K-selected populations: populations of a roughly constant size whose members have low reproductive rates. The offspring produced by these K -selected organisms require extensive postnatal care until they have sufficiently matured. Humans are a fine example of a K -selected population.

R-selected populations: populations that experience rapid growth of the J-curve variety. The offspring produced by R -selected organisms are numerous, mature quite rapidly, and require very little postnatal care. These populations are also known as opportunistic populations and tend to show up when space in the region opens up as a result of some environmental change. The opportunistic population grows fast, reproduces quickly, and dies quickly as well. Bacteria are a good example of an R -selected population.

Survivorship Curves

Survivorship curves (Figure 18.4 ) are another tool used to study the population dynamics of species. These curves show the relative survival rates for population members of different ages.

Type I individuals live a long life until an age is reached where the death rate in the population increases rapidly, causing the steep downward end to the type I curve. Examples of type I organisms include humans and other large mammals.

Type II individuals have a death rate that is reasonably constant across the age spectrum. Examples of type II species include lizards, hydra, and other small mammals.


Figure 18.4  Survivorship curves.

Type III individuals have a steep downward curve for those of young age, representing a death rate that flattens out once a certain age is reached. Examples of type III organisms include many fishes, oysters, and other marine organisms.

Community and Succession


Most species exist within a community. Because they share a geographic home, they are bound to interact. These interactions range from positive to neutral to negative.

Del (12th grade): “Know this for the multiple-choice questions. I should have. . . .”

Forms of Species Interaction

1. Symbiosis . A symbiotic relationship is one between two different species that can be classified as one of three main types: commensalism, mutualism, or parasitism.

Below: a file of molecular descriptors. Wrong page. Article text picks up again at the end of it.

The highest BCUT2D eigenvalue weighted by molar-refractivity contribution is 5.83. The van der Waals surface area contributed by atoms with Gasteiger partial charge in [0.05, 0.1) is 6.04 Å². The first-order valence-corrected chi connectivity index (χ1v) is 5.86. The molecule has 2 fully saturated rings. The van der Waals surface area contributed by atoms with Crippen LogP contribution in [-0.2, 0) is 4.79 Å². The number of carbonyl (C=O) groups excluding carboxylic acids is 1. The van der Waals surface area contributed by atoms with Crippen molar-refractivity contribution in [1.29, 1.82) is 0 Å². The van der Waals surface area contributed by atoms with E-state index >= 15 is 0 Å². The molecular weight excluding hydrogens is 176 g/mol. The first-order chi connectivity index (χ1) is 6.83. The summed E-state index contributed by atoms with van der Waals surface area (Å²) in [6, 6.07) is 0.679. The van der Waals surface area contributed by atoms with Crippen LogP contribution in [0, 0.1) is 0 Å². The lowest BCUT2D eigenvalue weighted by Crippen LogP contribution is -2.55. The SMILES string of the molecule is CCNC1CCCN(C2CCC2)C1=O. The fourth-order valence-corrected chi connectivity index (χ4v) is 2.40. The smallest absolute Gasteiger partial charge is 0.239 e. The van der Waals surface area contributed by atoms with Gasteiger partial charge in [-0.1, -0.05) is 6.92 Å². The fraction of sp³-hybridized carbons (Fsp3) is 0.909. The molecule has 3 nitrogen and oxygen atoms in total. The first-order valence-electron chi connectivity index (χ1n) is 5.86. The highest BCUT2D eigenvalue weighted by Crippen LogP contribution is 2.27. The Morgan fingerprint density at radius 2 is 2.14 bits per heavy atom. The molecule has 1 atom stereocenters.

A. Commensalism . One organism benefits while the other is unaffected. Commensalistic relationships are rare, and examples are hard to find. Cattle egrets feast on insects that are aroused into flight by cattle grazing in the insects’ habitat. The birds benefit because they get food, but the cattle do not appear to benefit at all.

B. Mutualism . Both organisms reap benefits from the interaction. One popular example of a mutualistic relationship is that between acacia trees and ants. The ants are able to feast on the yummy sugar produced by the trees, while the trees are protected by the ants’ attack on any potentially harmful foreign insects. Another example involves a lichen, which is a collection of photosynthetic organisms (fungus and algae) living as one. The fungus component pulls its weight by helping to create an environment suitable for the lichen’s survival, while the algae component supplies the food for the fungus. Without each other’s contribution, they are doomed.


Everything from cells to ecosystems is affected by interactions involving the exchange of matter and energy .

C. Parasitism . One organism benefits at the other’s expense. A popular example of a parasitic relationship involves tapeworms, which live in the digestive tract of their hosts. They reap the benefits of the meals that their host consumes by stealing the nutrients and depriving the host of nutrition. Another less well-known example of parasitism involves myself and my younger brother’s Playstation 2 console.

2. Competition . Both species are harmed by this kind of interaction. The two major forms of competition are intraspecific and interspecific competition. Intraspecific competition is within -species competition. This kind of competition occurs because members of the same species rely on the same valuable resources for survival. When resources become scarce, the most fit of the species will get more of the resource and survive. Interspecific competition is competition between different species.